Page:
Construction skills shortage is getting worse, warns FMB

Published:  25 January, 2017

The skills shortage in the construction industry is getting worse and has now spread beyond bricklayers and carpenters to other key trades, according to the latest research by the Federation of Master Builders (FMB).

The FMB's State of Trade Survey for Q4 2016 shows that almost half (46%) of construction SMEs are reporting difficulties hiring roofers, while shortages of electricians and plasterers are at their highest point in four years.

Despite these shortages, the survey also shows the SME construction sector has experienced 15consecutive quarters of growth.

Brian Berry, chief executive of the FMB, said: "We've been experiencing a severe shortage of bricklayers and carpenters for quite some time – these latest statistics show that skills shortages are now seeping into other key trades such as roofers and plumbers.

"Indeed, of the 15 key trades and occupations we monitor, 40% show skills shortages at their highest point since we started to feel the effects of the skills crisis in 2013, when the industry bounced back post-downturn. This growing skills deficit is driving up costs for small firms and simultaneously adding to the pressure being felt by soaring material prices linked to the weaker pound."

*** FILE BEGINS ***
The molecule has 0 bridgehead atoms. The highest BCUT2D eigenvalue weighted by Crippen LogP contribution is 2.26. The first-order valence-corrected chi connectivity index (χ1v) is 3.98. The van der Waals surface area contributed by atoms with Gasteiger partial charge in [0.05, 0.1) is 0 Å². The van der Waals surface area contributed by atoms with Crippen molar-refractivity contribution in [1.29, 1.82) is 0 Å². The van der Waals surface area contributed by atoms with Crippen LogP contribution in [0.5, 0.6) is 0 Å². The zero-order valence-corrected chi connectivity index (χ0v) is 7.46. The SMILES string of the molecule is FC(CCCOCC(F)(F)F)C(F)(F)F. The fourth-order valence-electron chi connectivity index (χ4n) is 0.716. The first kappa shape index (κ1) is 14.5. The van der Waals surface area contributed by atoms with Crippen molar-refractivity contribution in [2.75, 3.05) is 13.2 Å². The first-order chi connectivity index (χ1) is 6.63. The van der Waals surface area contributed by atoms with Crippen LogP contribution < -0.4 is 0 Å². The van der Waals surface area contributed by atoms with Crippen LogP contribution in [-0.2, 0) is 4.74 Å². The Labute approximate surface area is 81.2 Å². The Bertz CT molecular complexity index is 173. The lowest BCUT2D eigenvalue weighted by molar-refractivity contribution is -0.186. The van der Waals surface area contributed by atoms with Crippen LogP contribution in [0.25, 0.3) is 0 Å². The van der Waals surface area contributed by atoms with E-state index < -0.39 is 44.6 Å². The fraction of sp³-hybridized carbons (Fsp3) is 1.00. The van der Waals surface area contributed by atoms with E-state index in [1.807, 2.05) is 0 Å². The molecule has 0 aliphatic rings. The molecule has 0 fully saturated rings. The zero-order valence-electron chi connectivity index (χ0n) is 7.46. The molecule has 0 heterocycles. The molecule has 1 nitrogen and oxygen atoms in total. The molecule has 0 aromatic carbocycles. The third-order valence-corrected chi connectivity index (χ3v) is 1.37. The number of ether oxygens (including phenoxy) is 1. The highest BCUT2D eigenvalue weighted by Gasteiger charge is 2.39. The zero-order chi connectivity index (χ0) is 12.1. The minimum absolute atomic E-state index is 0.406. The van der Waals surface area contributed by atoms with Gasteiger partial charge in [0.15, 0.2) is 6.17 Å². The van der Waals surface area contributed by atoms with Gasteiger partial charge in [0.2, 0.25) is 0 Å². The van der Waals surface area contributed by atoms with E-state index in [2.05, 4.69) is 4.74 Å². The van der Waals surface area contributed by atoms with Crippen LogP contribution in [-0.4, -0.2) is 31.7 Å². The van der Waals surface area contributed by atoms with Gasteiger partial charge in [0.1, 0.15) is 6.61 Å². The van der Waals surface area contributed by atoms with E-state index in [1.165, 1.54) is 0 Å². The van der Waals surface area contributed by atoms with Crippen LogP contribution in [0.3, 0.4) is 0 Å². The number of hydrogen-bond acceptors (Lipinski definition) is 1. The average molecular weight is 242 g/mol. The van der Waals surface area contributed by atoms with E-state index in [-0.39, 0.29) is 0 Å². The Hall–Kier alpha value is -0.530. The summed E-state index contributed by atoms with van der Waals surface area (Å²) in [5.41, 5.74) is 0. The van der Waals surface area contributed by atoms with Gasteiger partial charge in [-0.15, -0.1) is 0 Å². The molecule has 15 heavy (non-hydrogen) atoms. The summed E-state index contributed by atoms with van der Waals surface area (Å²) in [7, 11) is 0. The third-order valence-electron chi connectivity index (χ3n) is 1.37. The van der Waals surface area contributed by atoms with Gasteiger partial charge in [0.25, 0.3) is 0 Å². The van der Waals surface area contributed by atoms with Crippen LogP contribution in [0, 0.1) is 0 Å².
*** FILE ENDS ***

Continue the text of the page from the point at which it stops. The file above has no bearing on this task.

Mr Berry continued: "The government needs to be taking note of the worsening construction skills shortage now that we know that the UK will be negotiating a hard Brexit. The Prime Minister must ensure that the immigration system that replaces the free movement of people serves key sectors such as construction and housebuilding. Our sector relies heavily on skilled labour from the EU, with 12% of the British construction workforce being of non-UK origin.

"As the construction industry represents around 7% of UK GDP, it's in no one's interest to pull the rug out from under the sector by introducing an inflexible and unresponsive immigration system."

On a more positive note, Mr Berry noted that SMEs in the sector reported steady growth in the final three months of 2016, with robust demand for private refurbishment work throughout the year. "In terms of private and social housebuilding, builders expect workloads to grow in the first three months of 2017," he said. "However, if the government wants the objectives of its Housing White Paper to be realised, it will need to ensure the construction sector has the skilled workers it needs to build these new homes."

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